Well, we’ve finally been released out of lockdown, but I still had a Future Learn course that I had enrolled in that I wanted to finish. It’s called History of Slavery in the British Caribbean, and it was presented by both the University of the West Indies and the University of Glasgow (fitting, because there were many Scottish plantation owners). It was very good. I looked at slavery in the British Caribbean – particularly in British Guiana – for my thesis, and I learned a lot from the course. The course was produced in 2020 so it was brought right up to date with the recent Windrush scandal in the UK, Black Lives Matter and COVID. I hadn’t thought about the significance of language: ‘enslaved’ rather than ‘slave’. Well worth doing
And speaking of slavery, I also watched a webinar produced by the History Council of South Australia called Pre- and Early-Colonial South Australia’s Slavery Connections. There were three speakers: Cameron Coventry, Philip Jones (author of Ochre and Rust, which I must read some day) and librarian Beth Robertson who’ wrote the book’ on Oral History and has been undertaking her own family history. It hadn’t occurred to me that the compensation payments for slave-holders (not the slaves, mind you, only their former owners) hit the pockets of British investors at much the same time as South Australia was established. The speakers concentrated on British MP Raikes Currey, who provided much of the funding behind the South Australian Company from his family slaveholdings; George Fife Angas whose family traded in mahogany from British Honduras and who agitated for the release of indigenous enslaved in Honduras but not enslaved Africans; and Edward Stirling, born on a Jamaican slave plantation to a woman of culture, even though it was not spoken of. It will be online at some stage, I believe.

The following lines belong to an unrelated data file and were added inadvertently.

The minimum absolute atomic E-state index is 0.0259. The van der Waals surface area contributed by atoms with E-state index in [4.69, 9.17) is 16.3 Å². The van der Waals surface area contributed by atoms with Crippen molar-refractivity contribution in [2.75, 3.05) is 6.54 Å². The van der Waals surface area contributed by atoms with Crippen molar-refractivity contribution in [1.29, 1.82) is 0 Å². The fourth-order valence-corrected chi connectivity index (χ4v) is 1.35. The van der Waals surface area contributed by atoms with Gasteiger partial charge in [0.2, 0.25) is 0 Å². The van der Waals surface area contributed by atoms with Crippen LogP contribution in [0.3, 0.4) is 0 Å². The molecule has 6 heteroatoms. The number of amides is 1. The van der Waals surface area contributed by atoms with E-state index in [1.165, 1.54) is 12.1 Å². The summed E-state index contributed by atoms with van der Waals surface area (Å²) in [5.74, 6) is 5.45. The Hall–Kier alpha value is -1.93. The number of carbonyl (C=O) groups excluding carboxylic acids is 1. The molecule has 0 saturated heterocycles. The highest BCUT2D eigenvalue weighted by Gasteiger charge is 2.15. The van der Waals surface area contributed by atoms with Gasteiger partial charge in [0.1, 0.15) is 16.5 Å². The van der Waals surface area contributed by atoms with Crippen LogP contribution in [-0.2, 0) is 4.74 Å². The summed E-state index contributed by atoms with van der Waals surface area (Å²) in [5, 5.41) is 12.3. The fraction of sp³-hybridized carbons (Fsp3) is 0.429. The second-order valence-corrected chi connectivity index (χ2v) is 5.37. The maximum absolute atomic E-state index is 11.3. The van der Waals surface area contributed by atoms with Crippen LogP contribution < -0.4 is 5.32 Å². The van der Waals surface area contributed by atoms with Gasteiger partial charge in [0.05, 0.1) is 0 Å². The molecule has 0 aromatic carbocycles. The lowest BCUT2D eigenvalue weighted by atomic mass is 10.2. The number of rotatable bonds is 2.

One of the good things about lockdown is that I have ‘attended’ many more webinars, book launches, discussions etc. than I would have normally. I hope that an online ‘presence’ at such events remains a possibility in the future.
Yes I too have been amazed at how the money which flooded into Britain and its colonies from this compensation , changed the world. It fueled the industrial revolution . I have discovered to my horror that my 4 th time GGrandfather was involved in the slave and linen trade in Ireland .He had a a half African son who he seems have acknowledged as his son . This man lived in the household of his legitimate white sister his whole life and outlived all his siblings . This situation is fascinating as it seems that feelings toward their c=victims in this horrible business were ambiguous. I wish I could travel back and meet them all and find out more .
What a fascinating story. Yes- it would be so interesting to go back and talk to them to see how they explained the whole situation to themselves, and to watch the relationships between them.